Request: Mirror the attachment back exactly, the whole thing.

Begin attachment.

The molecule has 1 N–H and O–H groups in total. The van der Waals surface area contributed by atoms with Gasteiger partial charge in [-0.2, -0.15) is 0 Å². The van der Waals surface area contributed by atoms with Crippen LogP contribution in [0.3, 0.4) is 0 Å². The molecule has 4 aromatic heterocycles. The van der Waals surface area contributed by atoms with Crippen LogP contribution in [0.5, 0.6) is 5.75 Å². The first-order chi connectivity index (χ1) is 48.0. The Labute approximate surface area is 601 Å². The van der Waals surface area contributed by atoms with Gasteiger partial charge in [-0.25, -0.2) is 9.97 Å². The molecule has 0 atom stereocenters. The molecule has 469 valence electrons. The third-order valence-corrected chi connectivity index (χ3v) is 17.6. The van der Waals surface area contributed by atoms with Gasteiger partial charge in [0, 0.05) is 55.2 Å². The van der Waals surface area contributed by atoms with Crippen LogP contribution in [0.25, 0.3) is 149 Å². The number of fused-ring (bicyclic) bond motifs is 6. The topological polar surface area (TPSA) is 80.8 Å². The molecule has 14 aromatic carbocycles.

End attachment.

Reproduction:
The molecule has 1 N–H and O–H groups in total. The van der Waals surface area contributed by atoms with Gasteiger partial charge in [-0.2, -0.15) is 0 Å². The van der Waals surface area contributed by atoms with Crippen LogP contribution in [0.3, 0.4) is 0 Å². The molecule has 4 aromatic heterocycles. The van der Waals surface area contributed by atoms with Crippen LogP contribution in [0.5, 0.6) is 5.75 Å². The first-order chi connectivity index (χ1) is 48.0. The Labute approximate surface area is 601 Å². The van der Waals surface area contributed by atoms with Gasteiger partial charge in [-0.25, -0.2) is 9.97 Å². The molecule has 0 atom stereocenters. The molecule has 469 valence electrons. The third-order valence-corrected chi connectivity index (χ3v) is 17.6. The van der Waals surface area contributed by atoms with Gasteiger partial charge in [0, 0.05) is 55.2 Å². The van der Waals surface area contributed by atoms with Crippen LogP contribution in [0.25, 0.3) is 149 Å². The number of fused-ring (bicyclic) bond motifs is 6. The topological polar surface area (TPSA) is 80.8 Å². The molecule has 14 aromatic carbocycles.